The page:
Functions

A sequence of code which performs a specific task, as part of a larger program, and is grouped as one, or more, statement blocks

Builtin Functions

You have already seen a few functions. range(), print(), and join().
These are functions built into Boo.
Here's a list of all the builtin functions that Boo offers:

Name

Description

Syntax example

print

Prints an object to Standard Out. The equivilent of System.Console.WriteLine

print("hey")

gets

Returns a string of input that originates from System.Console.ReadLine() - Standard Input

input = gets()

prompt

Prompts the user for information.

input = prompt("How are you? ")

join

Walk through an IEnumerable object and put all of those elements into one string.

join([1, 2, 3, 4, 5]) == "1 2 3 4 5"

map

Returns an IEnumerable object that applies a specific function to each element in another IEnumerable object.

map([1, 2, 3, 4, 5], func)

array

Used to create an empty array or convert IEnumerable and ICollection objects to an array

array(int, [1, 2, 3, 4, 5]) == (1, 2, 3, 4, 5)

matrix

Creates a multidimensional array. See Multidimensional Arrays for more info.

matrix(int, 2, 2)

iterator

Creates an IEnumerable from an object

List(iterator('abcde')) == ['a', 'b', 'c', 'd', 'e']

shellp

Start a Process. Returns a Process object

process = shellp("MyProgram.exe", "")

shell

Invoke an application. Returns a string containing the program's output to Standard Out

input = shell("echo hi there", "")

shellm

Execute the specified managed application in a new AppDomain. Returns a string containing the program's output to Standard Out

input = shellm("MyProgram.exe", (,))

enumerate

Creates an IEnumerator from another, but gives it a pairing of (index, value)

List(enumerate(range(5, 8))) == [(0, 5), (1, 6), (2, 7)]

range

Returns an IEnumerable containing a list of ints

List(range(5)) == [0, 1, 2, 3, 4]

reversed

Returns an IEnumerable with its members in reverse order

List(reversed(range(5))) == [4, 3, 2, 1, 0]

zip

Returns an IEnumerable that is a "mesh" of two or more IEnumerables.

array(zip([1, 2, 3], [4, 5, 6])) == [(1, 4), (2, 5), (3, 6)]

cat

Concatenate two or more IEnumerators head-to-tail

List(cat(range(3), range(3, 6))) == [0, 1, 2, 3, 4, 5]

These are all very handy to know. Not required, but it makes programming all that much easier.

Defining Your Own Functions

It's very simple to define your own functions as well.

def Hello():
    return "Hello, World!"

print Hello()
Hello, World!

Now it's ok if you don't understand any of that, I'll go through it step-by-step.

  1. def Hello():
    1. return "Hello, World!"
      • return is a keyword that lets the function know what to emit to its invoker.
      • "Hello, World!" is the string that the return statement will send.
  1. print Hello()

Like variables, function types are inferred.

def Hello():
    return "Hello, World!"

will always return a string, so Boo will will infer that string is its return type. You could have done this to achieve the same result:

def Hello() as string:
    return "Hello, World!"

If it is not obvious, specify the return type for a function.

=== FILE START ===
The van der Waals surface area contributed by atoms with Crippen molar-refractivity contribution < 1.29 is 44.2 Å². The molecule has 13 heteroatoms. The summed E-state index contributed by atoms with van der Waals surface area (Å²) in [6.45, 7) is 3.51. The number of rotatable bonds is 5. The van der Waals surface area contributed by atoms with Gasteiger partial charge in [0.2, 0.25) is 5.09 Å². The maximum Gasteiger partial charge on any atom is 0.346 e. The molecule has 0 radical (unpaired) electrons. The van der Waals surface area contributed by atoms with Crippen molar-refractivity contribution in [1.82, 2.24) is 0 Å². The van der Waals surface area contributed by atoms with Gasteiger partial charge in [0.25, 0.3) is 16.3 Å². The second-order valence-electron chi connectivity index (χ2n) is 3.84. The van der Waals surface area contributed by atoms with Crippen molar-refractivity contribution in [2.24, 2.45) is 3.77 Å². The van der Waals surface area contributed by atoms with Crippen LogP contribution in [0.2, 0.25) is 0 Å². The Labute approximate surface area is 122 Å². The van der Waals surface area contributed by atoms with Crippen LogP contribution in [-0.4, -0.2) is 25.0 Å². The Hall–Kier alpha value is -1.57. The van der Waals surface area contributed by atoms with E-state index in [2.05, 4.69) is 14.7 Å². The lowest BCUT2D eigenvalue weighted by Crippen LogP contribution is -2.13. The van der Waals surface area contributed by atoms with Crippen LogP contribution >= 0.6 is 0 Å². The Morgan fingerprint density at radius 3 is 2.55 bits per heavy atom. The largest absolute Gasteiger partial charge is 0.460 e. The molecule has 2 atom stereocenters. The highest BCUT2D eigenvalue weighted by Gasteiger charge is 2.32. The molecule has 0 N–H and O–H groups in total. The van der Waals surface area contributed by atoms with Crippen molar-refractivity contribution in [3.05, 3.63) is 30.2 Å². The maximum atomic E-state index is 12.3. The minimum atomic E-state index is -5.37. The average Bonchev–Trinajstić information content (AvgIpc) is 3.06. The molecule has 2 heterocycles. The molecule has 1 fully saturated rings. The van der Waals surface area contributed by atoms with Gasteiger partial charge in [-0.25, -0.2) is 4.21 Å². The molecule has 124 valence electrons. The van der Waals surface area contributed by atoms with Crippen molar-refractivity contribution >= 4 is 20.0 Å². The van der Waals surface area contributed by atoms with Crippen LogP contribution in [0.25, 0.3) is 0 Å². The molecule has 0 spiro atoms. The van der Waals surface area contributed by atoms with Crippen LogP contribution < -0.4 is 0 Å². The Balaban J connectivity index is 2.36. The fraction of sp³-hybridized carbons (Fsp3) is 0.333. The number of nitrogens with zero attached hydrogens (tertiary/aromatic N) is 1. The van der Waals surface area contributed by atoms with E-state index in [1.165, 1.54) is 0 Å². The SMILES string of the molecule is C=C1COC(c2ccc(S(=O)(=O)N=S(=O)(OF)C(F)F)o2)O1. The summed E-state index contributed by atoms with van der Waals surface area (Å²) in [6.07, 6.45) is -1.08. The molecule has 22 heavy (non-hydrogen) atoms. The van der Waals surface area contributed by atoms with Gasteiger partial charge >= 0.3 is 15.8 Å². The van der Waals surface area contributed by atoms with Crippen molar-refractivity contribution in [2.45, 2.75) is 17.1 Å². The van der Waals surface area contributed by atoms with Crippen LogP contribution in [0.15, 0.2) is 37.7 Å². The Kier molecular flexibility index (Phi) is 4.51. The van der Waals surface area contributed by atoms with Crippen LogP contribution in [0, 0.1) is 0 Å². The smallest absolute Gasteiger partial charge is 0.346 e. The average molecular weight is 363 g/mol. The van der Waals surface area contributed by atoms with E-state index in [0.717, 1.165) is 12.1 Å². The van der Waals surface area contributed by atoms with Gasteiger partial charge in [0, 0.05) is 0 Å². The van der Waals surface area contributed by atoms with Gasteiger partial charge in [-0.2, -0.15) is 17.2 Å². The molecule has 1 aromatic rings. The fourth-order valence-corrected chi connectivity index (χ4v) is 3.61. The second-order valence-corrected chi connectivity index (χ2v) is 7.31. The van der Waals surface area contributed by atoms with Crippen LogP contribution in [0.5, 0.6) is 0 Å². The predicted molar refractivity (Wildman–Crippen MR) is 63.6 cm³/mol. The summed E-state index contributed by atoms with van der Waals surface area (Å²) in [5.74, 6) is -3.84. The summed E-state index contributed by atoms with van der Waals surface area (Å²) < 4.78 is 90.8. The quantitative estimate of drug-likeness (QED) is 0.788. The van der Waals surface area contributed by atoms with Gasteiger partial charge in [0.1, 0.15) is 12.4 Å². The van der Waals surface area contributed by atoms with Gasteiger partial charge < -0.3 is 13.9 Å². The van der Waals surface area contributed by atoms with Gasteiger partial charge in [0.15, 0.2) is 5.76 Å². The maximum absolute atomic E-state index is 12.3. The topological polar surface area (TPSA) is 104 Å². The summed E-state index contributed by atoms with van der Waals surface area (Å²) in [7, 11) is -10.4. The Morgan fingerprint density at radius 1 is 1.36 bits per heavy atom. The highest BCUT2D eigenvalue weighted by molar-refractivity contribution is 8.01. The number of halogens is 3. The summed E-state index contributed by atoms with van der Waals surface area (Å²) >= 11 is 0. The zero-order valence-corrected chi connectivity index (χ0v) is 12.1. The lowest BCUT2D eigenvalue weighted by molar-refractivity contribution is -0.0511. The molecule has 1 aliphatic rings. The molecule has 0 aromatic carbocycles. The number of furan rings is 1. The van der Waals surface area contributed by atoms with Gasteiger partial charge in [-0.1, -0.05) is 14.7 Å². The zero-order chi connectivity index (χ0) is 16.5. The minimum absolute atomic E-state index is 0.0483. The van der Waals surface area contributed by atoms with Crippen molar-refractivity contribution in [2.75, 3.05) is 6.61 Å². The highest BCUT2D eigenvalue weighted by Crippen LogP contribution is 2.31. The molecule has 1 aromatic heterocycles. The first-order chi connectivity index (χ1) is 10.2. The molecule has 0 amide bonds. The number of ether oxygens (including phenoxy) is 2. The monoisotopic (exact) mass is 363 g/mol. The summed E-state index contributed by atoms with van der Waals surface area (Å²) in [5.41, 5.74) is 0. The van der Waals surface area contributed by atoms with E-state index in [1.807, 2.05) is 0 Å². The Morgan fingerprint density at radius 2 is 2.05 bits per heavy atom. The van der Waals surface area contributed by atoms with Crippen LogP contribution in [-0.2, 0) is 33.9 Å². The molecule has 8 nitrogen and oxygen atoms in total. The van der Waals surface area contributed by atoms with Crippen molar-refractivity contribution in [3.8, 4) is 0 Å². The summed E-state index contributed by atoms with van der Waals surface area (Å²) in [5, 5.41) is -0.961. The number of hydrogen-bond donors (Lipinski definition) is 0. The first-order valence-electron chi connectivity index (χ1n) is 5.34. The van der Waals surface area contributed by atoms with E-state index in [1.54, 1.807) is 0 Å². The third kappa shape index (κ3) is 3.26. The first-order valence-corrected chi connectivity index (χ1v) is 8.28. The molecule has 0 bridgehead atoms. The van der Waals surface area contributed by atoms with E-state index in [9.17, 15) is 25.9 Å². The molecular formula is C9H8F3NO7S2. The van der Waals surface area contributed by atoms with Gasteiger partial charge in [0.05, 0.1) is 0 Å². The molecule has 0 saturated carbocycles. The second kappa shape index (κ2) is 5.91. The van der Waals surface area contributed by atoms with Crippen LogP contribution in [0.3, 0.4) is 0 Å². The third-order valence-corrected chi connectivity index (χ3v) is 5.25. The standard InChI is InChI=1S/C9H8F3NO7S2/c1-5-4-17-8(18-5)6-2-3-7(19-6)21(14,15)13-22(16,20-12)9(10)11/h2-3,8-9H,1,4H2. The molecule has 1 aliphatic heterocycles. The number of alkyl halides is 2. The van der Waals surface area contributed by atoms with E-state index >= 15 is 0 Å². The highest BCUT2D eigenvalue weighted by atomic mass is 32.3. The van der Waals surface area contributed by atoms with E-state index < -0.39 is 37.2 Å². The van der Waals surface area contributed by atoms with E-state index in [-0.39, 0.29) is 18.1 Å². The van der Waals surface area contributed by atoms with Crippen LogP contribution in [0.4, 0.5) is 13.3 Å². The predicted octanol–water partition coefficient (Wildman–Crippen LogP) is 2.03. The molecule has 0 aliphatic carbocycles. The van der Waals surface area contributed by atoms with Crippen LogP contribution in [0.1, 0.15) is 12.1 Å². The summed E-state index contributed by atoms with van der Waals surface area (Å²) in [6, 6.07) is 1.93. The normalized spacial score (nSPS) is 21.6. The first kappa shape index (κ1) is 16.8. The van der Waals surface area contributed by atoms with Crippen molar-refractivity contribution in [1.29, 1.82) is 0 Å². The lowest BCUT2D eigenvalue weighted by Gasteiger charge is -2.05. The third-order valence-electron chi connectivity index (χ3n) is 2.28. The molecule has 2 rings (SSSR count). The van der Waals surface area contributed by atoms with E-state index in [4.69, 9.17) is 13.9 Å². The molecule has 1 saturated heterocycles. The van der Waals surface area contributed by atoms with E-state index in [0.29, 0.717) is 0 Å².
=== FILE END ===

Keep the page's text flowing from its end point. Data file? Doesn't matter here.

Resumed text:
If Boo cannot infer a return type, it will assume object. If there is no return type then the return type is called 'void', which basically means nothing. To have no return type you can leave off the return, or have a return with no expression. If there are multiple return}}s with different {{return types, it will return the closest common ancestor, often times object but not always.

Arguments

A way of allowing the same sequence of commands to operate on different data without re-specifying the instructions.

Arguments are very handy, as they can allow a function to do different things based on the input.

def Hello(name as string):
    return "Hello, ${name}!"

print Hello("Monkey")
Hello, Monkey!

Here it is again, step-by-step.

  1. def Hello(name as string):
    1. return "Hello, ${name}!"
      • return is a keyword that exits the function, and optionally return a value to the caller.
      • "Hello, ${name}!" uses String Interpolation to place the value of name directly into the string.
  1. print Hello("Monkey")

Function Overloading

Giving multiple meanings to the same name, but making them distinguishable by context. For example, two procedures with the same name are overloading that name as long as the compiler can determine which one you mean from contextual information such as the type and number of parameters that you supply when you call it.

Function overloading takes place when a function is declared multiple times with different arguments.

def Hello():
    return "Hello, World!"

def Hello(name as string):
    return "Hello, ${name}!"

def Hello(num as int):
    return "Hello, Number ${num}!"

def Hello(name as string, other as string):
    return "Hello, ${name} and ${other}!"

print Hello()
print Hello("Monkey")
print Hello(2)
print Hello("Cat", "Dog")
Hello, World!
Hello, Monkey!
Hello, Number 2!
Hello, Cat and Dog!

Variable Arguments

There is a way to pass an arbitrary number of arguments.

def Test(*args as (object)):
    return args.Length

print Test("hey", "there")
print Test(1, 2, 3, 4, 5)
print Test("test")

a = (5, 8, 1)
print Test(*a)

2
5
1
3

The star * lets it known that everything past that is arbitrary.
It is also used to explode parameters, as in print Test(*a) causes 3 arguments to be passed.
You can have required parameters before the *args, just like in any other function, but not after, as after all the required parameters are supplied the rest are past into your argument array.

Exercises

  1. Write a function that prints something nice if it is fed an even number and prints something mean if it is fed an odd number.

Go on to Part 08 - Classes